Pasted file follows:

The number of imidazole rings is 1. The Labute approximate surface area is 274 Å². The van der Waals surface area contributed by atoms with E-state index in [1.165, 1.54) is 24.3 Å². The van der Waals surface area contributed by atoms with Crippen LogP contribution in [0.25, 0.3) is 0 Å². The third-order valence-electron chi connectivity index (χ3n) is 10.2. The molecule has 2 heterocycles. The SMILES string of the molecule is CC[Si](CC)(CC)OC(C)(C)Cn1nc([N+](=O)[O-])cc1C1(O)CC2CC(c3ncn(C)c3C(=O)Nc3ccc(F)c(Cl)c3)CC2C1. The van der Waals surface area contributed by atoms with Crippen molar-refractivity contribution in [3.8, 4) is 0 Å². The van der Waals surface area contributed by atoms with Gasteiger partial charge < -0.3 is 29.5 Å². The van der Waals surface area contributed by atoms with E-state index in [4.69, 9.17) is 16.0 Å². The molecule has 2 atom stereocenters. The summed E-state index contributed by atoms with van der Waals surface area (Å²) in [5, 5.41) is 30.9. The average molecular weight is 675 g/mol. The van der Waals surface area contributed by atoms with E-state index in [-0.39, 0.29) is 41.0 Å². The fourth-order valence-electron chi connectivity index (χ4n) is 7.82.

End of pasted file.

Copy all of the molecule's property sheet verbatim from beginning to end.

The number of imidazole rings is 1. The Labute approximate surface area is 274 Å². The van der Waals surface area contributed by atoms with E-state index in [1.165, 1.54) is 24.3 Å². The van der Waals surface area contributed by atoms with Crippen LogP contribution in [0.25, 0.3) is 0 Å². The third-order valence-electron chi connectivity index (χ3n) is 10.2. The molecule has 2 heterocycles. The SMILES string of the molecule is CC[Si](CC)(CC)OC(C)(C)Cn1nc([N+](=O)[O-])cc1C1(O)CC2CC(c3ncn(C)c3C(=O)Nc3ccc(F)c(Cl)c3)CC2C1. The van der Waals surface area contributed by atoms with Crippen molar-refractivity contribution in [3.8, 4) is 0 Å². The van der Waals surface area contributed by atoms with Gasteiger partial charge < -0.3 is 29.5 Å². The van der Waals surface area contributed by atoms with E-state index in [4.69, 9.17) is 16.0 Å². The molecule has 2 atom stereocenters. The summed E-state index contributed by atoms with van der Waals surface area (Å²) in [5, 5.41) is 30.9. The average molecular weight is 675 g/mol. The van der Waals surface area contributed by atoms with E-state index in [-0.39, 0.29) is 41.0 Å². The fourth-order valence-electron chi connectivity index (χ4n) is 7.82.